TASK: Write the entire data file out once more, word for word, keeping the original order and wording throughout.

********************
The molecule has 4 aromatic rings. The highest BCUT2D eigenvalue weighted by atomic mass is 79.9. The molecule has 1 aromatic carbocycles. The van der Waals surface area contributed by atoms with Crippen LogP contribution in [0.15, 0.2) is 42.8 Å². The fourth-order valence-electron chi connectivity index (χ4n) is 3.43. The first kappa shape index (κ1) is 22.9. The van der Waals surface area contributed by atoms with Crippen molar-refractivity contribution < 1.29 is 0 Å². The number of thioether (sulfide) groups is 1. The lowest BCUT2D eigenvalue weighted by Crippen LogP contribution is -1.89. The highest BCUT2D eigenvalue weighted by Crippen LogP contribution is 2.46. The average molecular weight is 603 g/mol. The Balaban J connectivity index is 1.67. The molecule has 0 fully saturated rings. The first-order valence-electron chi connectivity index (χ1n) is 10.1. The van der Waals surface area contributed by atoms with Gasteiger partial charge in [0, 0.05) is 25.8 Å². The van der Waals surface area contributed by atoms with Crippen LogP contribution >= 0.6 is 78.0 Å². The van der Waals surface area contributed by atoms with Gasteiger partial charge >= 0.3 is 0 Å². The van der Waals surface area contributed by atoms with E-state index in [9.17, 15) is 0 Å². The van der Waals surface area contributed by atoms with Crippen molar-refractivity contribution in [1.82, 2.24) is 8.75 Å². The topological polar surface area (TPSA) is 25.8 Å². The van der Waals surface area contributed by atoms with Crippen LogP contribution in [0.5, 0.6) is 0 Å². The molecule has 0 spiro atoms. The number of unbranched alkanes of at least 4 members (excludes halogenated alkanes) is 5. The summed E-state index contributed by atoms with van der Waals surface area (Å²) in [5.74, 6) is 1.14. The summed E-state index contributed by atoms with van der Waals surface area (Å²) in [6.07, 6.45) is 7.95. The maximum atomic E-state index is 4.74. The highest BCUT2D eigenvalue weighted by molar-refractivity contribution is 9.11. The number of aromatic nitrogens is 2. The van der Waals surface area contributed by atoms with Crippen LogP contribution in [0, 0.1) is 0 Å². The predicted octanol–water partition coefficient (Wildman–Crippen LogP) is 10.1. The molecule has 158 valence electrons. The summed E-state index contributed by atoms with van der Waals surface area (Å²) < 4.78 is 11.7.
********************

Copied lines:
The molecule has 4 aromatic rings. The highest BCUT2D eigenvalue weighted by atomic mass is 79.9. The molecule has 1 aromatic carbocycles. The van der Waals surface area contributed by atoms with Crippen LogP contribution in [0.15, 0.2) is 42.8 Å². The fourth-order valence-electron chi connectivity index (χ4n) is 3.43. The first kappa shape index (κ1) is 22.9. The van der Waals surface area contributed by atoms with Crippen molar-refractivity contribution < 1.29 is 0 Å². The number of thioether (sulfide) groups is 1. The lowest BCUT2D eigenvalue weighted by Crippen LogP contribution is -1.89. The highest BCUT2D eigenvalue weighted by Crippen LogP contribution is 2.46. The average molecular weight is 603 g/mol. The Balaban J connectivity index is 1.67. The molecule has 0 fully saturated rings. The first-order valence-electron chi connectivity index (χ1n) is 10.1. The van der Waals surface area contributed by atoms with Gasteiger partial charge in [0, 0.05) is 25.8 Å². The van der Waals surface area contributed by atoms with Crippen LogP contribution >= 0.6 is 78.0 Å². The van der Waals surface area contributed by atoms with Gasteiger partial charge >= 0.3 is 0 Å². The van der Waals surface area contributed by atoms with E-state index in [9.17, 15) is 0 Å². The van der Waals surface area contributed by atoms with Crippen molar-refractivity contribution in [1.82, 2.24) is 8.75 Å². The topological polar surface area (TPSA) is 25.8 Å². The van der Waals surface area contributed by atoms with Crippen LogP contribution in [0.5, 0.6) is 0 Å². The molecule has 0 spiro atoms. The number of unbranched alkanes of at least 4 members (excludes halogenated alkanes) is 5. The summed E-state index contributed by atoms with van der Waals surface area (Å²) in [5.74, 6) is 1.14. The summed E-state index contributed by atoms with van der Waals surface area (Å²) in [6.07, 6.45) is 7.95. The maximum atomic E-state index is 4.74. The highest BCUT2D eigenvalue weighted by molar-refractivity contribution is 9.11. The number of aromatic nitrogens is 2. The van der Waals surface area contributed by atoms with Crippen LogP contribution in [0, 0.1) is 0 Å². The predicted octanol–water partition coefficient (Wildman–Crippen LogP) is 10.1. The molecule has 158 valence electrons. The summed E-state index contributed by atoms with van der Waals surface area (Å²) < 4.78 is 11.7.